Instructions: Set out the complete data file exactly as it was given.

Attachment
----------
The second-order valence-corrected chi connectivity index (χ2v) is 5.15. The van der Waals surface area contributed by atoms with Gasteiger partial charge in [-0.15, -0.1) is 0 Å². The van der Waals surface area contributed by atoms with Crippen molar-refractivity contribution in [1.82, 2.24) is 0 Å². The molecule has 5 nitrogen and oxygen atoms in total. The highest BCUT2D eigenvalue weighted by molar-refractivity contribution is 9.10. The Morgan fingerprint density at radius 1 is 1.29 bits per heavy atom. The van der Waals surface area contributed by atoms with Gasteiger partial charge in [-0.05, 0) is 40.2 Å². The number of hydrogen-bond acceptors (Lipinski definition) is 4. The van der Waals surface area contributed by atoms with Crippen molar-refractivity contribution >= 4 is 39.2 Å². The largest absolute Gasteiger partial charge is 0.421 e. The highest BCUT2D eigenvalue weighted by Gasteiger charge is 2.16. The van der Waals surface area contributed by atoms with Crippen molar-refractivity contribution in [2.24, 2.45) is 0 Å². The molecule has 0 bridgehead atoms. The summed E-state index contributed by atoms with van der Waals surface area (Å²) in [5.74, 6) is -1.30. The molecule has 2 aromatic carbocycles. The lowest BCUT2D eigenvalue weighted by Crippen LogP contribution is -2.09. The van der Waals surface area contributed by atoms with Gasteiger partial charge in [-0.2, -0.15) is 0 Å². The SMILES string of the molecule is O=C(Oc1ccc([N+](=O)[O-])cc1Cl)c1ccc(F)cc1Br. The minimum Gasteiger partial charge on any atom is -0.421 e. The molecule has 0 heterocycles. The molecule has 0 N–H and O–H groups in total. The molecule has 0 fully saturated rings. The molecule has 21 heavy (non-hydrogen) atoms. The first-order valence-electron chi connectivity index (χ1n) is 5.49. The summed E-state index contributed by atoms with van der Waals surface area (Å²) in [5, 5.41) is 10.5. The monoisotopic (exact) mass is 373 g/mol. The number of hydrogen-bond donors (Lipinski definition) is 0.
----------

The second-order valence-corrected chi connectivity index (χ2v) is 5.15. The van der Waals surface area contributed by atoms with Gasteiger partial charge in [-0.15, -0.1) is 0 Å². The van der Waals surface area contributed by atoms with Crippen molar-refractivity contribution in [1.82, 2.24) is 0 Å². The molecule has 5 nitrogen and oxygen atoms in total. The highest BCUT2D eigenvalue weighted by molar-refractivity contribution is 9.10. The Morgan fingerprint density at radius 1 is 1.29 bits per heavy atom. The van der Waals surface area contributed by atoms with Gasteiger partial charge in [-0.05, 0) is 40.2 Å². The number of hydrogen-bond acceptors (Lipinski definition) is 4. The van der Waals surface area contributed by atoms with Crippen molar-refractivity contribution >= 4 is 39.2 Å². The largest absolute Gasteiger partial charge is 0.421 e. The highest BCUT2D eigenvalue weighted by Gasteiger charge is 2.16. The van der Waals surface area contributed by atoms with Crippen molar-refractivity contribution in [2.24, 2.45) is 0 Å². The molecule has 0 bridgehead atoms. The summed E-state index contributed by atoms with van der Waals surface area (Å²) in [5.74, 6) is -1.30. The molecule has 2 aromatic carbocycles. The lowest BCUT2D eigenvalue weighted by Crippen LogP contribution is -2.09. The van der Waals surface area contributed by atoms with Gasteiger partial charge in [-0.2, -0.15) is 0 Å². The SMILES string of the molecule is O=C(Oc1ccc([N+](=O)[O-])cc1Cl)c1ccc(F)cc1Br. The minimum Gasteiger partial charge on any atom is -0.421 e. The molecule has 0 heterocycles. The molecule has 0 N–H and O–H groups in total. The molecule has 0 fully saturated rings. The molecule has 21 heavy (non-hydrogen) atoms. The first-order valence-electron chi connectivity index (χ1n) is 5.49. The summed E-state index contributed by atoms with van der Waals surface area (Å²) in [5, 5.41) is 10.5. The monoisotopic (exact) mass is 373 g/mol. The number of hydrogen-bond donors (Lipinski definition) is 0.